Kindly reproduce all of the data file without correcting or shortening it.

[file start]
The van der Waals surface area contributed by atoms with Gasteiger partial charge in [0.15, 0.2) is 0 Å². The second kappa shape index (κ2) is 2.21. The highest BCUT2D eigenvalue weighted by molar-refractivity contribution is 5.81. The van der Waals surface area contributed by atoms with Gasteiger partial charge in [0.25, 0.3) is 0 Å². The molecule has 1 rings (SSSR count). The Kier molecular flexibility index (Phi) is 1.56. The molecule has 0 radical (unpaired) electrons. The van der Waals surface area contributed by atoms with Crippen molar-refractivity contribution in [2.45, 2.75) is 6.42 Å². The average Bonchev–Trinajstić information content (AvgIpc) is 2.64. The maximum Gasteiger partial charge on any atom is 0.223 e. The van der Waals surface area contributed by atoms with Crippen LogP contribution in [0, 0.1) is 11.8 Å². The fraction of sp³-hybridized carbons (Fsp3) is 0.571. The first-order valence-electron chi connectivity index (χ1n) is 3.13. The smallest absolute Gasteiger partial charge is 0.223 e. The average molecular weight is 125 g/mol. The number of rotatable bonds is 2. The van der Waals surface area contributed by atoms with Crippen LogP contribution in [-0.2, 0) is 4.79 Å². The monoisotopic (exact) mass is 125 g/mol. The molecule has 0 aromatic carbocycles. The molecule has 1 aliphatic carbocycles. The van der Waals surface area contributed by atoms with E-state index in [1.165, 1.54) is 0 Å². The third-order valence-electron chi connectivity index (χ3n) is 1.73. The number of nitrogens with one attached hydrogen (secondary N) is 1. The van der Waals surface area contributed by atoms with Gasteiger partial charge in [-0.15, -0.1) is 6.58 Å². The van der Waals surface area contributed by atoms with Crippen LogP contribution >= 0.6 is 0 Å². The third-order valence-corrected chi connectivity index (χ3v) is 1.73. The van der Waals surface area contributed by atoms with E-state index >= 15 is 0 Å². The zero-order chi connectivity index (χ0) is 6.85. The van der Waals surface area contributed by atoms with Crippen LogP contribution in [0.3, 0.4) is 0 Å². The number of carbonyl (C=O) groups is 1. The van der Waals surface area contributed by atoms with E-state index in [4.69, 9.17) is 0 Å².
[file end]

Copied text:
The van der Waals surface area contributed by atoms with Gasteiger partial charge in [0.15, 0.2) is 0 Å². The second kappa shape index (κ2) is 2.21. The highest BCUT2D eigenvalue weighted by molar-refractivity contribution is 5.81. The van der Waals surface area contributed by atoms with Gasteiger partial charge in [0.25, 0.3) is 0 Å². The molecule has 1 rings (SSSR count). The Kier molecular flexibility index (Phi) is 1.56. The molecule has 0 radical (unpaired) electrons. The van der Waals surface area contributed by atoms with Crippen molar-refractivity contribution in [2.45, 2.75) is 6.42 Å². The average Bonchev–Trinajstić information content (AvgIpc) is 2.64. The maximum Gasteiger partial charge on any atom is 0.223 e. The van der Waals surface area contributed by atoms with Crippen LogP contribution in [0, 0.1) is 11.8 Å². The fraction of sp³-hybridized carbons (Fsp3) is 0.571. The first-order valence-electron chi connectivity index (χ1n) is 3.13. The smallest absolute Gasteiger partial charge is 0.223 e. The average molecular weight is 125 g/mol. The number of rotatable bonds is 2. The van der Waals surface area contributed by atoms with Crippen LogP contribution in [-0.2, 0) is 4.79 Å². The monoisotopic (exact) mass is 125 g/mol. The molecule has 0 aromatic carbocycles. The molecule has 1 aliphatic carbocycles. The van der Waals surface area contributed by atoms with E-state index in [1.165, 1.54) is 0 Å². The third-order valence-electron chi connectivity index (χ3n) is 1.73. The number of nitrogens with one attached hydrogen (secondary N) is 1. The van der Waals surface area contributed by atoms with Gasteiger partial charge in [-0.15, -0.1) is 6.58 Å². The van der Waals surface area contributed by atoms with Crippen LogP contribution >= 0.6 is 0 Å². The third-order valence-corrected chi connectivity index (χ3v) is 1.73. The van der Waals surface area contributed by atoms with E-state index >= 15 is 0 Å². The zero-order chi connectivity index (χ0) is 6.85. The van der Waals surface area contributed by atoms with Crippen LogP contribution in [0.3, 0.4) is 0 Å². The number of carbonyl (C=O) groups is 1. The van der Waals surface area contributed by atoms with E-state index in [4.69, 9.17) is 0 Å².